Critical examinations of recent corporate scandals that have occurredi.e. Enron and WorldCom in particulardemonstrate that the accounting practices utilized by the organization were less than ethical. However, in most instances the accounting principles used by the organization were legal. For instance, Enron utilized special purpose entities or SPEs as a central means to hide much of the organization's debt. While the use of SPEs is not illegal per se, the fact that the organization withheld critical information from its investors represents a notable breech of trust between the organization and its investors.
Interestingly, the methods used by Enron and other organizations to hide debt are not always considered illegal when it comes to the accounting rules and principles that have been established by the Securities and Exchange Commission (SEC). As such, investors must now garner a more integral understanding of the specific procedures that are being utilized by organizations to improve the overall luster of their financial statements. In many respects, investors have entered into an era of caveat emptor, in which they must employ an acute understanding of what specific accounting terms mean and how these practices impact the overall development of financial statements produced by the organization.
[...] Even though current trends demonstrate that banking organizations are using decreases in loan loss reserves as a plausible means to increase profits and remain competitive, the current research also suggests that this process is one that may shift in coming months. Rieker (2005) in his examination of the use of loan loss revenues to boost overall profits argues that as credit costs for banks begin to rise, the profits that have been posted as a result of using loan loss reserves will be eroded. [...]
[...] Unfortunately, when the issue of using loan loss revenues to boost profits is examined in terms of the overall legal ramifications of the practice it is clear that there are no real legal statues in place to prohibit this type of activity. In fact, as noted by Stone (2005) the SEC allows organizations to shift loan loss revenues to profits as long as the shift can be justified. In recent years, the number of organizations making this shift has, in essence, created a precedent that now makes it easier for organizations to justify shrinking their loan loss revenues in favor of remaining a competitive investment for investors. [...]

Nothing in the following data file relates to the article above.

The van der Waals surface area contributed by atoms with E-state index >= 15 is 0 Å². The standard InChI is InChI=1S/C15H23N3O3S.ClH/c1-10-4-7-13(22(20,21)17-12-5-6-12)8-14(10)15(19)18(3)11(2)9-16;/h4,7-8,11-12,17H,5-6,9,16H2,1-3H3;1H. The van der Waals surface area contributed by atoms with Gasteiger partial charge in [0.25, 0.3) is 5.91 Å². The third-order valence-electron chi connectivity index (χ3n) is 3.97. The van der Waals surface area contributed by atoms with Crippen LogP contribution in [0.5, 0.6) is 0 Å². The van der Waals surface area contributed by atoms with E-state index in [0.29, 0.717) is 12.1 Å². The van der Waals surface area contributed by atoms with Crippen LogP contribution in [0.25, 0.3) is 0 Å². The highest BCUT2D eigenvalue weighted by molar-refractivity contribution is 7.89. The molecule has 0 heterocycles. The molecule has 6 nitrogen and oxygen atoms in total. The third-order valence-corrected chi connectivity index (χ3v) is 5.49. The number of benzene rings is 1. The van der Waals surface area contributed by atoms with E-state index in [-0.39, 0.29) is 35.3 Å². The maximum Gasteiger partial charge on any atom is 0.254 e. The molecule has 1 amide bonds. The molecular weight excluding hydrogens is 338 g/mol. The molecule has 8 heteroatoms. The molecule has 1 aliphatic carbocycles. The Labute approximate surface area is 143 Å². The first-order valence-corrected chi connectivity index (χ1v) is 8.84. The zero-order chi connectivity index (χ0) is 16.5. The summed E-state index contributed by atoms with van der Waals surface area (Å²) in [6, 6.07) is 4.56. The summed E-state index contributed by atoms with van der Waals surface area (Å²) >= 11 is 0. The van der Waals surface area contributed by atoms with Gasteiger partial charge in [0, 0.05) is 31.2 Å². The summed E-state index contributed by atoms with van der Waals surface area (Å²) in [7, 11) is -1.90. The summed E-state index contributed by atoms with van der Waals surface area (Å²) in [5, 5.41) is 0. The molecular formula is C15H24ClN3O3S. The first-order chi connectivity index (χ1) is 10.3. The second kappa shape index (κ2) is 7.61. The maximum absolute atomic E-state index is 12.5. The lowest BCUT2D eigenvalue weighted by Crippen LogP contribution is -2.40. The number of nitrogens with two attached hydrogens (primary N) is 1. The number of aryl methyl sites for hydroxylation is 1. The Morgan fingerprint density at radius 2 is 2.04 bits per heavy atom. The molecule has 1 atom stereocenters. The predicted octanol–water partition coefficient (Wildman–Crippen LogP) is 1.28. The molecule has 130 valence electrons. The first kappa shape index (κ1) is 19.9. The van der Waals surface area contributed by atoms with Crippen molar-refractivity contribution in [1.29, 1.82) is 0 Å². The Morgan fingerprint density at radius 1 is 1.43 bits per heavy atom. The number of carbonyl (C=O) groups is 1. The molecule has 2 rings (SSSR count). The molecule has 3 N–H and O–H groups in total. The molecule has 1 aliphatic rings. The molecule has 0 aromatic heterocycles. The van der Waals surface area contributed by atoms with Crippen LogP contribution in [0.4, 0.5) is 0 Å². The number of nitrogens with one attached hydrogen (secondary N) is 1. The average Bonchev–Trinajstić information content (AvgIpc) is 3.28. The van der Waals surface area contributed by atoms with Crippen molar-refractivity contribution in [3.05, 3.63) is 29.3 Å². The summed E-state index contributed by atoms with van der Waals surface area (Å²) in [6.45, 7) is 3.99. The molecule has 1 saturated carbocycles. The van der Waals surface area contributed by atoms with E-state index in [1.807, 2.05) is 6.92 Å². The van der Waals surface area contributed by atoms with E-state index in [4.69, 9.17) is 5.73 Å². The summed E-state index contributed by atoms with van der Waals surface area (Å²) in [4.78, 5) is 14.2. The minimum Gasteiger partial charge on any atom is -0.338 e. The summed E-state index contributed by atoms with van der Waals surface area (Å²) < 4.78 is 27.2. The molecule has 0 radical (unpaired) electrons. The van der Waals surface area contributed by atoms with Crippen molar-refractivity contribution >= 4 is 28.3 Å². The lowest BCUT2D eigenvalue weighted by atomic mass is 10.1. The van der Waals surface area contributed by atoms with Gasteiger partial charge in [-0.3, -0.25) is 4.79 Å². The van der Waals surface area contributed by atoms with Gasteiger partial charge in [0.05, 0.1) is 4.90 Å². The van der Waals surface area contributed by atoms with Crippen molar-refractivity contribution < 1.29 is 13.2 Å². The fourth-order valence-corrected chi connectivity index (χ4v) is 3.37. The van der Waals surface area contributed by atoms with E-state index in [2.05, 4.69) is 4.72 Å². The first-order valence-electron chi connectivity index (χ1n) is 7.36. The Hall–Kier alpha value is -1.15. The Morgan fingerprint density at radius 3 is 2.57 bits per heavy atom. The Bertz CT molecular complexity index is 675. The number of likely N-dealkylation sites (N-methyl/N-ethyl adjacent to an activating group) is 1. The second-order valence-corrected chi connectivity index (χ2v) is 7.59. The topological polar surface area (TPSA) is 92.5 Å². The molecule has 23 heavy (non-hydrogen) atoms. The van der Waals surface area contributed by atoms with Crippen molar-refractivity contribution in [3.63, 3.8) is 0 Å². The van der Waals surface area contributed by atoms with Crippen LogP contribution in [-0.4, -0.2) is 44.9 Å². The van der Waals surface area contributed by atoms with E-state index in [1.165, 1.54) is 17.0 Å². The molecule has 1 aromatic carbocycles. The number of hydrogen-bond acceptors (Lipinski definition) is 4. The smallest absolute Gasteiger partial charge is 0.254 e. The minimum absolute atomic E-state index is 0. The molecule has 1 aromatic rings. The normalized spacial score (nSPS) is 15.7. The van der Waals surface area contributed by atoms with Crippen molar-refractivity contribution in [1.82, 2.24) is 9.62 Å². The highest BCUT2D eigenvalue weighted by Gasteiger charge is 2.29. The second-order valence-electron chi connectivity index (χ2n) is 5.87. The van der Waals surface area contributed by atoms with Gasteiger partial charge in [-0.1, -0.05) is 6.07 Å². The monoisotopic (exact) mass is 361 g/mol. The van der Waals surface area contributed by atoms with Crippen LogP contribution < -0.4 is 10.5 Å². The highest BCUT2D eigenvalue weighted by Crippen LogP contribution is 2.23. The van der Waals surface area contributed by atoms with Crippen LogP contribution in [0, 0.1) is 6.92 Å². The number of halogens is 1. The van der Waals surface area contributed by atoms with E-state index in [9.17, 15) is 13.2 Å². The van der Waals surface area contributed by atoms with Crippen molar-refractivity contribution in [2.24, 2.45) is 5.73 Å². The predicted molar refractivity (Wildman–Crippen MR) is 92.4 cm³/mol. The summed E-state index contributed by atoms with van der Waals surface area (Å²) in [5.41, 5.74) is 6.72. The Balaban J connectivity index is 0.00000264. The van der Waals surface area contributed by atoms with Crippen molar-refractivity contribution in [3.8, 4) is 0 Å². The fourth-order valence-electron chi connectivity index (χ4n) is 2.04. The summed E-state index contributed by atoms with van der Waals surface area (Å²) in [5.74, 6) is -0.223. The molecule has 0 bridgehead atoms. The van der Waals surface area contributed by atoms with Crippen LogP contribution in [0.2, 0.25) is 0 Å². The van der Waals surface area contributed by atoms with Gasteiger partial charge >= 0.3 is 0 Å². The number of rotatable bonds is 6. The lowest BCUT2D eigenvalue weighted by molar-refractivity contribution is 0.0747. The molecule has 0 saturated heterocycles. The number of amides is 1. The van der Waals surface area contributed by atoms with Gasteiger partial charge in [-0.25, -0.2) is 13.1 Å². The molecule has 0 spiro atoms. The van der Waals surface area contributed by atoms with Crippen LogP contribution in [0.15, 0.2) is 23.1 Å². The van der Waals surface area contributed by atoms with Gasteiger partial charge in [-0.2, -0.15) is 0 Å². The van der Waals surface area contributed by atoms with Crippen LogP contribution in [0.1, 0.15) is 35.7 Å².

[...] Using Loan Loss Revenues—Recent Cases Stone (2005) in his examination of using loan loss revenues as a means to enhance earnings management notes how banks are currently utilizing this process as a means to enhance their overall profitability and performance. According to this author, small regional banks, such as Detroit's Comerica Inc., as well as larger national banks, such as Citigroup, have begun using loan loss revenues to improve their overall financial statements for investors. As noted by Stone, banks use loan loss revenues as follows: All they had to do was allocate a little less money to loan-loss reserves—the money they set aside to cover bad debt. [...]
[...] Examining the particular issue of using loan loss reserves as a method for earnings management, the following has been reported with respect to this banking organization. In the second quarter of FY2004, the organization added only $20 million to its loan loss reserve, instead of its typical $74 million. Through this process, the organization was able to boost its “bottom line by about $39 million—or eight cents of its per-share profit of 70 cents, or $291 million. Without that, KeyCorp would have fallen about two cents short of Wall Street profit targets” (p. [...]
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